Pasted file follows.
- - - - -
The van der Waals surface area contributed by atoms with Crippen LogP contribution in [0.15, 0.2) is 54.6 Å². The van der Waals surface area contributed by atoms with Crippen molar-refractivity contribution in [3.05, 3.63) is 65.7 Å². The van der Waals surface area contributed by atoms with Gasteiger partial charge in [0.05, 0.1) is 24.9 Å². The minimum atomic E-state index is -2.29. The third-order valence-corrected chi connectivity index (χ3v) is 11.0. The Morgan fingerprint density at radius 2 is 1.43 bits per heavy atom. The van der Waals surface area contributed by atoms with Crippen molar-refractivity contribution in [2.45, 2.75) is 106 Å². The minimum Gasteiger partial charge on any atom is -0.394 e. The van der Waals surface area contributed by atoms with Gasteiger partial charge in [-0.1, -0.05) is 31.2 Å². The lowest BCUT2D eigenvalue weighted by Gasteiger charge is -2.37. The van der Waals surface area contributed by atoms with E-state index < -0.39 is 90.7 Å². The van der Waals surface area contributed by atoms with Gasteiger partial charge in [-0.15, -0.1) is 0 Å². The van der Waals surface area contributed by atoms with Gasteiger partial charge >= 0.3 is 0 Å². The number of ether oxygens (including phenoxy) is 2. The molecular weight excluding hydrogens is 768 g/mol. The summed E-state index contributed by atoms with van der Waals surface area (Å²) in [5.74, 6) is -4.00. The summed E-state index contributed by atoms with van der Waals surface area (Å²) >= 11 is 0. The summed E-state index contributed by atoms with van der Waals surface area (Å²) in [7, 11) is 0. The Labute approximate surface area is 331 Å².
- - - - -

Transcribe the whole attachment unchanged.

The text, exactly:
The van der Waals surface area contributed by atoms with Crippen LogP contribution in [0.15, 0.2) is 54.6 Å². The van der Waals surface area contributed by atoms with Crippen molar-refractivity contribution in [3.05, 3.63) is 65.7 Å². The van der Waals surface area contributed by atoms with Gasteiger partial charge in [0.05, 0.1) is 24.9 Å². The minimum atomic E-state index is -2.29. The third-order valence-corrected chi connectivity index (χ3v) is 11.0. The Morgan fingerprint density at radius 2 is 1.43 bits per heavy atom. The van der Waals surface area contributed by atoms with Crippen molar-refractivity contribution in [2.45, 2.75) is 106 Å². The minimum Gasteiger partial charge on any atom is -0.394 e. The van der Waals surface area contributed by atoms with Gasteiger partial charge in [-0.1, -0.05) is 31.2 Å². The lowest BCUT2D eigenvalue weighted by Gasteiger charge is -2.37. The van der Waals surface area contributed by atoms with E-state index < -0.39 is 90.7 Å². The van der Waals surface area contributed by atoms with Gasteiger partial charge in [-0.15, -0.1) is 0 Å². The van der Waals surface area contributed by atoms with Gasteiger partial charge >= 0.3 is 0 Å². The number of ether oxygens (including phenoxy) is 2. The molecular weight excluding hydrogens is 768 g/mol. The summed E-state index contributed by atoms with van der Waals surface area (Å²) in [5.74, 6) is -4.00. The summed E-state index contributed by atoms with van der Waals surface area (Å²) >= 11 is 0. The summed E-state index contributed by atoms with van der Waals surface area (Å²) in [7, 11) is 0. The Labute approximate surface area is 331 Å².